"And as the game goes on I think we'll go with the hot hand as things get going."
Dead Zone Adjustments: After an 0-4 effort by the Irish offense last week inside the Navy 20-yard line, Weis bristled at a question Tuesday regarding his team's execution or lack thereof.
Approximately 54 hours has, later, the sarcasm remained.
"We'll try not to turn the ball over twice inside the five like I said the other day and we're going to try not to fumble on the one (yardline)," Weis reiterated before continuing down the familiar path.
"If I get it 4th and 3 in this game maybe I'll kick the field goal instead of going for it. And then we'll try not to miss (that again). If we do that there will probably be about 17 more points for the good guys, but that's not the way (it transpired last week)."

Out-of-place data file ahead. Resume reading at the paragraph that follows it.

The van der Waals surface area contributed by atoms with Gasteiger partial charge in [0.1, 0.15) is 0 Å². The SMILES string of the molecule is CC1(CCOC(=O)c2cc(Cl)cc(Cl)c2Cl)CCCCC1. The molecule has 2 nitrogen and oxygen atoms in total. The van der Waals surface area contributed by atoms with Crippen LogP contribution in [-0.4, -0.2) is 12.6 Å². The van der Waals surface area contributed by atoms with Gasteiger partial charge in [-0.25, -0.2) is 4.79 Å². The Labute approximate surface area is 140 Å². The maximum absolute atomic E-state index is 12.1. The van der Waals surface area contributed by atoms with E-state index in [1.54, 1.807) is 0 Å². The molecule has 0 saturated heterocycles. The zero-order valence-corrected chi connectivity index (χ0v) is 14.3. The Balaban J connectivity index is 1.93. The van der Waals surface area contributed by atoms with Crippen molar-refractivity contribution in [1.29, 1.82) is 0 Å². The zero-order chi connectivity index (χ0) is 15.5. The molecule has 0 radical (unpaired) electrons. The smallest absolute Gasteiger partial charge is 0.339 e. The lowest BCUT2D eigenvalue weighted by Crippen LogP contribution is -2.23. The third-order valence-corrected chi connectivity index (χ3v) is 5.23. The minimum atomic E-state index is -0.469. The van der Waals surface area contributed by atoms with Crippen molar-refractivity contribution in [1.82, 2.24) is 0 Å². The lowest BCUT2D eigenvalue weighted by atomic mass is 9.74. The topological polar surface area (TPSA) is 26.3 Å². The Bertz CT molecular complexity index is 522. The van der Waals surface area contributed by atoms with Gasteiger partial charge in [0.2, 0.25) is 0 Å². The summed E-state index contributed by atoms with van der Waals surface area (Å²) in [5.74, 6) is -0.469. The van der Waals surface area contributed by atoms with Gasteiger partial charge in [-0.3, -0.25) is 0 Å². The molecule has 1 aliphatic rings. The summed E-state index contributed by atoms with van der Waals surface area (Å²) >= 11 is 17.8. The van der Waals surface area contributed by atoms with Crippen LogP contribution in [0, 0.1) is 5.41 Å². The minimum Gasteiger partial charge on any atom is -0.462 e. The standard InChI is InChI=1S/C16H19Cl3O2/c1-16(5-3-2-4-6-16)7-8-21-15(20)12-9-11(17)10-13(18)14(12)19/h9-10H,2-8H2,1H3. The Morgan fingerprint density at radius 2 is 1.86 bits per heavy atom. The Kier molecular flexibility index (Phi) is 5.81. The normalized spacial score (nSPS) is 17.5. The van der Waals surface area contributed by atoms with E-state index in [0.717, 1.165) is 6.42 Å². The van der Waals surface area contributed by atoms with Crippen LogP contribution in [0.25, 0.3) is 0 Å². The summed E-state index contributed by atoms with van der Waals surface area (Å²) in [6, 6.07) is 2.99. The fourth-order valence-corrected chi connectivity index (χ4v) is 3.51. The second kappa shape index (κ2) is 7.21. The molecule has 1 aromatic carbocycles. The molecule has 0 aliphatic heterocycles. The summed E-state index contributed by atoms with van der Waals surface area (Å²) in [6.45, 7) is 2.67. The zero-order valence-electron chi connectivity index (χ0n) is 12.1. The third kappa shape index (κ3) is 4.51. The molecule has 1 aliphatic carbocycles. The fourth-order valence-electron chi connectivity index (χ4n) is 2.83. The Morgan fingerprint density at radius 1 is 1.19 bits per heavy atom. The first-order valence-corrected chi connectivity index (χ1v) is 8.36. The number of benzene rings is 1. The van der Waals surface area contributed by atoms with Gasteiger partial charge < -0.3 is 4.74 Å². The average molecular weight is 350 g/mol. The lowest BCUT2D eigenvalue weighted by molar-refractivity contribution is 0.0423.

Weis did answer (with relevance) the follow-up, intended question regarding the possibility of increased practice time dedicated to red zone offense.
"We practice red zone at least Wednesday and Thursday of every week. We spend a lot of time on red zone.
"I along with (the media) identified that as a problem area, but I think you have to identify what the problems were. Once you've identified that you can go through the problem-solving phase."
Yeah, but We're Still Talkin' ‘bout Practice
The first step to bouncing back isn't when a team takes the field the following Saturday, but rather with the initial hit, rep, and singular focus on the game week's practice.
Weis believes tonight's final preparation session bodes well for Saturday.